Mark Singer runs Beaconside House and received the letter. He described RSA’s handling of the situation as “just unbelievable,” particularly given that the Cottagesure group of policyholders allege that broker Gallagher had told them they should expect to be paid by RSA for coronavirus disruption via their BI policies.

Beaconside House
Beaconside House, pictured before the coronavirus pandemic

“Talk about having your cake and eating it,” Singer said of the insurer.

He continued: “We were all sitting tight and hoping that by the [business interruption] insurance paying out we can kick start things and also help all the brides that have been booked this year. They’re trying to sort themselves out for next year and so on.

“And then lo and behold, a couple of our brides who have got themselves wedding insurance through John Lewis, underwritten by RSA, have been told that their claim is being processed and that’s all they know. And then this this arrives on my desk.”

The venue could face further letters from RSA, Singer said, as the weekend wedding specialist venue has a further 11 brides and grooms booked in for the year who are insured through the John Lewis brand.

Singer continued: “This couple are looking to recoup £14,000 and we’ve done our best to accommodate them with alternative dates. They are really reasonable and they’re hopefully going to either look at that or, or somewhere else, but they’ve been really amicable with us. I’m reasonable, but they’re waiting to find out what their insurance company says.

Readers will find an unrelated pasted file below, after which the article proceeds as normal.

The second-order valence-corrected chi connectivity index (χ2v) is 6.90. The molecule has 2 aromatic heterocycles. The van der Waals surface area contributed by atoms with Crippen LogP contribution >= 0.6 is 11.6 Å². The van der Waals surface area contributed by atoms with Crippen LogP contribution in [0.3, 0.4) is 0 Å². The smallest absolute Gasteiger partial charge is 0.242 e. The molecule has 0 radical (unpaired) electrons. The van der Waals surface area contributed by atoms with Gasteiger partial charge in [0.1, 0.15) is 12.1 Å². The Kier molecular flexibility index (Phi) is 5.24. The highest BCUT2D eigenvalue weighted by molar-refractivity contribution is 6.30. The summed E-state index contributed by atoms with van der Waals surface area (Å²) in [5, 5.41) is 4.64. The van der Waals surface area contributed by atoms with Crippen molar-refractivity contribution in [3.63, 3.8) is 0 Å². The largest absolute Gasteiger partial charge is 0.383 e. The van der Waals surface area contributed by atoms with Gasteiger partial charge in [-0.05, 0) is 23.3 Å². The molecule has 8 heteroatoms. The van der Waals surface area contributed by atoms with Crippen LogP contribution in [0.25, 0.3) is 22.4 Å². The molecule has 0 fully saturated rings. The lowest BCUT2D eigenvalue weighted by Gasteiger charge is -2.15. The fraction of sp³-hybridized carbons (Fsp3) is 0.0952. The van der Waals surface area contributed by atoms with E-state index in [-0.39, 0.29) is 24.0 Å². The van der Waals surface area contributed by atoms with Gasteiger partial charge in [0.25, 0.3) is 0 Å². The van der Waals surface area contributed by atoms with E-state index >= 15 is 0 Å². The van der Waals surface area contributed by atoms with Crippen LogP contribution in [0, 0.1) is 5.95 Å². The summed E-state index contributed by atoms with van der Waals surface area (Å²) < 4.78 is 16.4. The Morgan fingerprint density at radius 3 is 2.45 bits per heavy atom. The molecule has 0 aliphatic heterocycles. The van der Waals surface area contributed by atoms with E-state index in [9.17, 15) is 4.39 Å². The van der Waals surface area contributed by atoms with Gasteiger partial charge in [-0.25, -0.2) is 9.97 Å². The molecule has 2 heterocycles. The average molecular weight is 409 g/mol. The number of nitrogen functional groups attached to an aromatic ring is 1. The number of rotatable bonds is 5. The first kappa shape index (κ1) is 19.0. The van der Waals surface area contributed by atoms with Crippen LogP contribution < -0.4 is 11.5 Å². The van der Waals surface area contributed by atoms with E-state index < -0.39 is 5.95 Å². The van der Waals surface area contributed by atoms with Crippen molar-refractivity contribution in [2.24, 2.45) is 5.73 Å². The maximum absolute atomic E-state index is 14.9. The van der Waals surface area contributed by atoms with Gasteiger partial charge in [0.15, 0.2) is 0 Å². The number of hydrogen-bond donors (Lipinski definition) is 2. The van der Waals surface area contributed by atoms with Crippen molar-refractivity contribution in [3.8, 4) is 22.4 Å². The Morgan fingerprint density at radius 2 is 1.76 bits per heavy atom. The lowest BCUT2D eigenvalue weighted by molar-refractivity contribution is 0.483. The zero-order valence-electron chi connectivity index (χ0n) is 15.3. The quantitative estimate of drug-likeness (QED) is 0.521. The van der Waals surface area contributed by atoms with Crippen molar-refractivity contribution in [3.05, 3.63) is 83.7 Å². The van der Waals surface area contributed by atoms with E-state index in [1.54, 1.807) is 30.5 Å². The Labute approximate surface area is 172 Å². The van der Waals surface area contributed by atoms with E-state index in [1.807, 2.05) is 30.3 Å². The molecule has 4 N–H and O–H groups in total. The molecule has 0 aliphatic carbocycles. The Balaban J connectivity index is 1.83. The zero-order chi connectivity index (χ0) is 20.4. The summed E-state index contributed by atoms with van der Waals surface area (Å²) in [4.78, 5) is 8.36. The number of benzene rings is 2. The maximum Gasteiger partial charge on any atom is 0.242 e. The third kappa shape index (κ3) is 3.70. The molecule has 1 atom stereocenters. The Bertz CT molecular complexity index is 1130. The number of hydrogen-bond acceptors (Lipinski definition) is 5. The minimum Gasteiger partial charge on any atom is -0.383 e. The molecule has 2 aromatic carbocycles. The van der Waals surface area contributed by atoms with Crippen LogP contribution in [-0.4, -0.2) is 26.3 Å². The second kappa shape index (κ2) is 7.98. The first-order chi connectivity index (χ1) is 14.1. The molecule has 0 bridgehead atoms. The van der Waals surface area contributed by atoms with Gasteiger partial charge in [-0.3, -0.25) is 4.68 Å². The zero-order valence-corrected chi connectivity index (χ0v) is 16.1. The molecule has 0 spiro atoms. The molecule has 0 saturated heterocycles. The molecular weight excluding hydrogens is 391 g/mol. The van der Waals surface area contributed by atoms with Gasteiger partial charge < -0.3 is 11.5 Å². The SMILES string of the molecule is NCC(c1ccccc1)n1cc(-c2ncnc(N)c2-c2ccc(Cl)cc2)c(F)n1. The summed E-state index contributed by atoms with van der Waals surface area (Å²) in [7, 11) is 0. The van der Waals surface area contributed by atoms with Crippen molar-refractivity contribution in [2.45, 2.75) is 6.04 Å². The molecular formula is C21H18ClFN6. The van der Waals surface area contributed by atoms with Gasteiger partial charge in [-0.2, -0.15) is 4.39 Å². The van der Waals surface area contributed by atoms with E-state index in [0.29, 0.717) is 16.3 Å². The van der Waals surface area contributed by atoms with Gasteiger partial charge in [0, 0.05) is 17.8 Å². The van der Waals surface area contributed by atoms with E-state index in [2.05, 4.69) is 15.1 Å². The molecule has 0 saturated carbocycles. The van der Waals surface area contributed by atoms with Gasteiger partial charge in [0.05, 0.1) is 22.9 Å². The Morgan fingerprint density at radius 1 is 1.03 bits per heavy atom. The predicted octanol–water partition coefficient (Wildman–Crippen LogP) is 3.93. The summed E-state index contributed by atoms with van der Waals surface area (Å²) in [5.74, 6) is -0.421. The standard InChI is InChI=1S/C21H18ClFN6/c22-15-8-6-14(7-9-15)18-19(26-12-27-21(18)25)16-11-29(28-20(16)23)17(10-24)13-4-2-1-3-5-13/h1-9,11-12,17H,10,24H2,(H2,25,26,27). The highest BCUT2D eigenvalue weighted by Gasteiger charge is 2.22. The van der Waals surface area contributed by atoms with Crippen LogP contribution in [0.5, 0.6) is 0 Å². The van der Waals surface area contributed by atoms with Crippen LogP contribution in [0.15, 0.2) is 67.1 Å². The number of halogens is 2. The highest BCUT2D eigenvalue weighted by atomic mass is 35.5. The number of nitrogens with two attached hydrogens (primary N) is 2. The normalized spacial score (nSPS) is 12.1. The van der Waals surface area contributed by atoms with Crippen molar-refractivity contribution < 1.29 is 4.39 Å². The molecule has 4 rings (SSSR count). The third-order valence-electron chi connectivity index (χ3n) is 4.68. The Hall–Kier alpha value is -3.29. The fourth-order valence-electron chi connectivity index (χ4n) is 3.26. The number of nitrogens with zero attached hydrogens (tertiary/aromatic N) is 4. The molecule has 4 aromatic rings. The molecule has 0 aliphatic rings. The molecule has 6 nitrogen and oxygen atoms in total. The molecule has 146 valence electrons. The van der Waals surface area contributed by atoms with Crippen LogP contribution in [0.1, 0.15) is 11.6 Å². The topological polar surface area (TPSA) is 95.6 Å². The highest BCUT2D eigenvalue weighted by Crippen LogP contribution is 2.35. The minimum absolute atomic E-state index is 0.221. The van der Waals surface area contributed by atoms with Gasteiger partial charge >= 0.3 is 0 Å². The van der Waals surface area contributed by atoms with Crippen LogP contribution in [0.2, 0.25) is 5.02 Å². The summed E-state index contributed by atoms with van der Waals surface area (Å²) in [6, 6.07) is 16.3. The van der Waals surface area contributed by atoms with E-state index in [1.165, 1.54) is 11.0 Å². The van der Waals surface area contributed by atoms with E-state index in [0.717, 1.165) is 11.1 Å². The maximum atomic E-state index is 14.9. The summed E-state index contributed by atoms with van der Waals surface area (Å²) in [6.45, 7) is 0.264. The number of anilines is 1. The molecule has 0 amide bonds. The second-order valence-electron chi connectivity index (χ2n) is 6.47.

“I just don’t understand on what grounds RSA can possibly send them through. I mean, legitimately how they can sue us for frustration of a contract when I’ve not even got a contract with them. The contract is with the couple. It seems like an effort to get some money back and it is just not prepared to pay out either.”

RSA response

RSA provided Post with this statement: “Regulators have been clear that venues are expected to refund or rebook couples whose weddings have been affected by coronavirus, however we recognise that our processes and communications need to take in account the pressures businesses are facing. In light of this, we are reviewing our processes to ensure they reflect the sensitivities of the current circumstances. If venues are having difficulty refunding their customers, we urge them to contact us to discuss the options so we can find a solution together.”

It is understood that the insurer’s standard process is to first contact the venue to discuss their stance and refund or re-arrangement options in the event of a claim before sending a standard legal letter. However, in Beaconside’s case this process does not appear to have been followed.

The insurer will now review its processes, the wording and timeframe contained in these letters and where businesses cannot meet specified criteria they are encouraged to contact the insurer.